Home > Off Beat E-Mail this page || Print this page
Gateway To Greater Heights
The doli bearer in Palitana

Despite the daunting proposition of climbing 3,000 steps to reach the renowned Palitana temples, the architectural grandeur and poetry of the marbles makes it worth the effort, unearths Monideepa Banerjee

For a long time, after leaving Ahmedabad in the morning, we drive along the cheese-smooth, asphalt stretch without a hurtling truck or a battered chhakra (the famous bullet-cum-tempo of the Saurashtra region). Even the ubiquitous camel cart that perfectly accentuates the dull brown landscape sprawling on both the sides is no where in sight. Then without warning a wide range of mountains emerge in the horizon along with the lime-green Shetrunjaya River that bestows fertility onto the barren flat lands.

The main shrine of Adinath

Pointing to a temple-encrusted peak in the distance, our driver reveals in excitement, “That’s Palitana, the gateway to greater heights.” Spread over nine hilltops, the Shetrunjaya enclosure contains about 108 large temples and 872 small shrines with approximately 7,000 images. The main temple is dedicated to Lord Rishabha (the first Jain Tirthankara) popularly called Adinath, who attained ‘nirvana’ or ‘moksha’ on this hill. No wonder, the village sees 6-7 lakh visitors every year. I take refuge in the Sumeru hotel of Gujarat Tourism, away from the crowded bazaar and cubbyhole shops that are the favourite haunts of pilgrims as the road is dotted with some 100 dharamshalas. In the evening, I hire a tonga and move around. The entire area has become a melting pot of sights and sounds. The run-down shops are churning out the most aromatic pav-bhajis and the loudest ‘meri sonia’ with equal gallantry and the gaily dressed crowds seem to relish both with equal fervour. Cows walk in sacred freedom as do the clusters of mosquitoes.

Pilgrims coming in a chhakra

The next morning greeted me in the form of a daunting proposition as I began my 3,000 step assault of Mount Shetrunjaya with a steady stream of followers amidst low chant and incantations wafting in the silent, mist shrouded air. The cold nip is refreshingly palpable and I manage to gain quite a height before sunrise. The joyous burst of sun rays make the valley below glow with happiness, but it also brings enough misery to the pilgrims. The initial enthusiasm begins to wane and each step becomes a painful effort. I rest a while with a group from Bhavnagar who have come here to pray for their physically impaired son, who casts me a shy smile from his perched up position in a doli. Waves upon waves of pilgrims scurry past me in a frenzied hurry to meet the Lord.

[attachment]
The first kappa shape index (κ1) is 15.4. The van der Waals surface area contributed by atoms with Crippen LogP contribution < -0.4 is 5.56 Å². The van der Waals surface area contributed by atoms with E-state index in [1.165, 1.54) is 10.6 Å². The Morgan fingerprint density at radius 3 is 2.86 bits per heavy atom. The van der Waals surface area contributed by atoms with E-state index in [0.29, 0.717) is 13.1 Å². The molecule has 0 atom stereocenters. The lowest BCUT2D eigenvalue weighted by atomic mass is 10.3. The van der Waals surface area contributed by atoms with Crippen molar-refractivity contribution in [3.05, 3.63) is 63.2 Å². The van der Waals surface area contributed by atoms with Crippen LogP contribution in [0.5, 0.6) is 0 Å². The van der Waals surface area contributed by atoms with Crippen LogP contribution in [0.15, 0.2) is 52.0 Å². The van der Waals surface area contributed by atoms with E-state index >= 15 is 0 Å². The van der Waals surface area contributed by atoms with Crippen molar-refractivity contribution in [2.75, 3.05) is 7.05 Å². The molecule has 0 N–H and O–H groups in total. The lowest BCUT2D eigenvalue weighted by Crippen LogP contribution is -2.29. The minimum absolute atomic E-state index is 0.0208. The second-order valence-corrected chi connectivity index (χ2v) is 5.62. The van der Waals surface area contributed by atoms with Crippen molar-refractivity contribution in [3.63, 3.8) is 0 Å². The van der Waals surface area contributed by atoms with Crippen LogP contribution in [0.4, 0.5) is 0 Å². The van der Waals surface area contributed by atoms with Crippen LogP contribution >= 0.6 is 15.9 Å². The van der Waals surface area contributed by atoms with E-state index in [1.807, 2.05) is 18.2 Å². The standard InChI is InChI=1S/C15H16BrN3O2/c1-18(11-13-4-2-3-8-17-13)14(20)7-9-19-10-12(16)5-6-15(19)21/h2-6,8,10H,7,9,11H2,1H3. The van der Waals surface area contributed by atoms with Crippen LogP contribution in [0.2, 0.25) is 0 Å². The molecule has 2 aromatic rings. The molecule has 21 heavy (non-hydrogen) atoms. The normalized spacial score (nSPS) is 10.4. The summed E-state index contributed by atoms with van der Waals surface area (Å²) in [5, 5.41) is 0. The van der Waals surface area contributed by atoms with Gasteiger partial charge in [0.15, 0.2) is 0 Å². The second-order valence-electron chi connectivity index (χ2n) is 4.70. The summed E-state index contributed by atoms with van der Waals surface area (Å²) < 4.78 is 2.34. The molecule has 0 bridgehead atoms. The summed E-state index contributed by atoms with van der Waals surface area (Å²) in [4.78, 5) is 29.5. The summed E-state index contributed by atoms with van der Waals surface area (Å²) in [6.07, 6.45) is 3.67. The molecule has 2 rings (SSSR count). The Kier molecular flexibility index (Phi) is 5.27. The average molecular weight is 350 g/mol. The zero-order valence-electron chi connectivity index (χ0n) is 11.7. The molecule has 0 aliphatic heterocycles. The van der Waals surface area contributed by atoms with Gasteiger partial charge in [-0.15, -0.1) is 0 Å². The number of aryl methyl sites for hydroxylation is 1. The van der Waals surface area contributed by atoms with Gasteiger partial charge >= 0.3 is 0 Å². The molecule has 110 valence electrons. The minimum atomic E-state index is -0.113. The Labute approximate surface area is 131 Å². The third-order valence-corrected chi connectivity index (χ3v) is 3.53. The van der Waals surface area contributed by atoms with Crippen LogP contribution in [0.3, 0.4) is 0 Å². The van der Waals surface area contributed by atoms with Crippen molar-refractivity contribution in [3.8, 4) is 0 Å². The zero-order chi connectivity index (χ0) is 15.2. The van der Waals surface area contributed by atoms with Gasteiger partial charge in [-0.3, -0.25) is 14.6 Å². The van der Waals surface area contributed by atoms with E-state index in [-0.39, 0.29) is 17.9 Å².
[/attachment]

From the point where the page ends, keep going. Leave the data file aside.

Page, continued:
After two hours of painful clambering, I reach the top and look dazedly at the cluster of temples that seem to claw the sky in a devotional riot. My exhaustion evaporates and, with a fresh lease of energy, I explore the temple compound where thousands of devotees sit quietly in touching humility. Each temple bearing the trademark intricate carvings of Jain architecture and the unearthly luminosity of the silver studded eyes of the idols. The only way to distinguish one tirthankara from the other is their mount as a serpent means the idol is Parshavanathji and so on.

The impressive shrine of Adinath

From one such intricately designed shrine, I see the wavy contour of the town of Palitana snugly nestled in the crook of Shetrunjaya River at the southern edge of the hills. I look in astonishment at the serpentine succession of pilgrims that seem to grow with every passing second despite the heat. Inside, the low murmur of prayers suddenly spiral upwards as a group of school children join in. It is difficult to tour all the temples in one visit so I enjoy their sanctity sitting in a quiet corner.

The Adinath temple

The descent is not always easy as the angry sun scorches down on me from all sides, probably for not paying obeisance to all the Gods. Halfway down, I get rid of my hunger pangs with creamy curds served in clay pots by the Kathiawari women. Looking back at the steep rise, I couldn’t imagine how I completed the entire episode without any broken bones. A monumental achievement, I must say, as I never ever mastered the courage to climb a 100 steps that my dietician insists so regularly. Nevertheless, I must admit that the architectural grandeur of many of these striking Jain temples at Palitana has few parallels. Undoubtedly, worth the effort.

Fact File: The nearest airport is Bhavnagar. Palitana is 277 kms from Ahmedabad and well connected by rail and road links. Luxury buses run between Mumbai and Palitana daily. Gujarat Tourism runs the Sumeru lodge and the town has more than 100 neat and clean dharamshalas.